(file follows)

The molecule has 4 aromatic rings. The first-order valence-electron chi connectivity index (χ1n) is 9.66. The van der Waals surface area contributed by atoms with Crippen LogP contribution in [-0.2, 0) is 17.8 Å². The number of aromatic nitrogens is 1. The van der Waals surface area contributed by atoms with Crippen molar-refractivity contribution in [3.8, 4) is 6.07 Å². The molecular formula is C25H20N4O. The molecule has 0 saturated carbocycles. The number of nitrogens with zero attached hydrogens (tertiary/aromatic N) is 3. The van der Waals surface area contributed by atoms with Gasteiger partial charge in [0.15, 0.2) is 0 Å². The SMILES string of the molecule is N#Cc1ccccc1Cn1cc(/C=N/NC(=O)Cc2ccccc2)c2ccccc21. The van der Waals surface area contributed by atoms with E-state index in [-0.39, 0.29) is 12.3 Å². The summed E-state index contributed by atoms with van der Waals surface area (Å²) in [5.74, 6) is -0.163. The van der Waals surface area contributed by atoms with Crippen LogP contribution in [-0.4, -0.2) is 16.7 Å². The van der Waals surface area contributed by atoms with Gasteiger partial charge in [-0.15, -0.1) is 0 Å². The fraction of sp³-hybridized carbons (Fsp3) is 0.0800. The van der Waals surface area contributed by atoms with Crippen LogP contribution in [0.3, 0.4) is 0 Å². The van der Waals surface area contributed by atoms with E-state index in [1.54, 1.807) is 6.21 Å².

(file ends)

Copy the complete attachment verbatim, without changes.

The molecule has 4 aromatic rings. The first-order valence-electron chi connectivity index (χ1n) is 9.66. The van der Waals surface area contributed by atoms with Crippen LogP contribution in [-0.2, 0) is 17.8 Å². The number of aromatic nitrogens is 1. The van der Waals surface area contributed by atoms with Crippen molar-refractivity contribution in [3.8, 4) is 6.07 Å². The molecular formula is C25H20N4O. The molecule has 0 saturated carbocycles. The number of nitrogens with zero attached hydrogens (tertiary/aromatic N) is 3. The van der Waals surface area contributed by atoms with Gasteiger partial charge in [0.15, 0.2) is 0 Å². The SMILES string of the molecule is N#Cc1ccccc1Cn1cc(/C=N/NC(=O)Cc2ccccc2)c2ccccc21. The van der Waals surface area contributed by atoms with E-state index in [-0.39, 0.29) is 12.3 Å². The summed E-state index contributed by atoms with van der Waals surface area (Å²) in [5.74, 6) is -0.163. The van der Waals surface area contributed by atoms with Crippen LogP contribution in [-0.4, -0.2) is 16.7 Å². The van der Waals surface area contributed by atoms with Gasteiger partial charge in [-0.15, -0.1) is 0 Å². The fraction of sp³-hybridized carbons (Fsp3) is 0.0800. The van der Waals surface area contributed by atoms with Crippen LogP contribution in [0.3, 0.4) is 0 Å². The van der Waals surface area contributed by atoms with E-state index in [1.54, 1.807) is 6.21 Å².